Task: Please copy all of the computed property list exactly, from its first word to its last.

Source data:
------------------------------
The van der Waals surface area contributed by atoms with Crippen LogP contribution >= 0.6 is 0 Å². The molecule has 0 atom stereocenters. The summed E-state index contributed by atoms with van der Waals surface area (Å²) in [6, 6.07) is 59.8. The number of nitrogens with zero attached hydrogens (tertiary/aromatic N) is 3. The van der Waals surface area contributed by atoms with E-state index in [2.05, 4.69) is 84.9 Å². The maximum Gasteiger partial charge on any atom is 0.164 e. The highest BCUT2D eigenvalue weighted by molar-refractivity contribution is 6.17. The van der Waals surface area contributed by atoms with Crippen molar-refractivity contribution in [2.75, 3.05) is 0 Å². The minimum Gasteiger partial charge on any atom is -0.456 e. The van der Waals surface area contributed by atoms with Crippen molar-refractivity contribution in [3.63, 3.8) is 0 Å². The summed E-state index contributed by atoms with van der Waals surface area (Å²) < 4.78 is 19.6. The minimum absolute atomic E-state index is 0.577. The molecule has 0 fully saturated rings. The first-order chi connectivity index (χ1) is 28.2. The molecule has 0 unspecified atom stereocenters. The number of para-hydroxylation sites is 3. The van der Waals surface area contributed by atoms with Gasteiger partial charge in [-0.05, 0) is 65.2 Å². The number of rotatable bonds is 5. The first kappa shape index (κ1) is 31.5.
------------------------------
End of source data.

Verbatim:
The van der Waals surface area contributed by atoms with Crippen LogP contribution >= 0.6 is 0 Å². The molecule has 0 atom stereocenters. The summed E-state index contributed by atoms with van der Waals surface area (Å²) in [6, 6.07) is 59.8. The number of nitrogens with zero attached hydrogens (tertiary/aromatic N) is 3. The van der Waals surface area contributed by atoms with E-state index in [2.05, 4.69) is 84.9 Å². The maximum Gasteiger partial charge on any atom is 0.164 e. The highest BCUT2D eigenvalue weighted by molar-refractivity contribution is 6.17. The van der Waals surface area contributed by atoms with Crippen molar-refractivity contribution in [2.75, 3.05) is 0 Å². The minimum Gasteiger partial charge on any atom is -0.456 e. The van der Waals surface area contributed by atoms with Crippen molar-refractivity contribution in [3.63, 3.8) is 0 Å². The summed E-state index contributed by atoms with van der Waals surface area (Å²) < 4.78 is 19.6. The minimum absolute atomic E-state index is 0.577. The molecule has 0 fully saturated rings. The first-order chi connectivity index (χ1) is 28.2. The molecule has 0 unspecified atom stereocenters. The number of para-hydroxylation sites is 3. The van der Waals surface area contributed by atoms with Gasteiger partial charge in [-0.05, 0) is 65.2 Å². The number of rotatable bonds is 5. The first kappa shape index (κ1) is 31.5.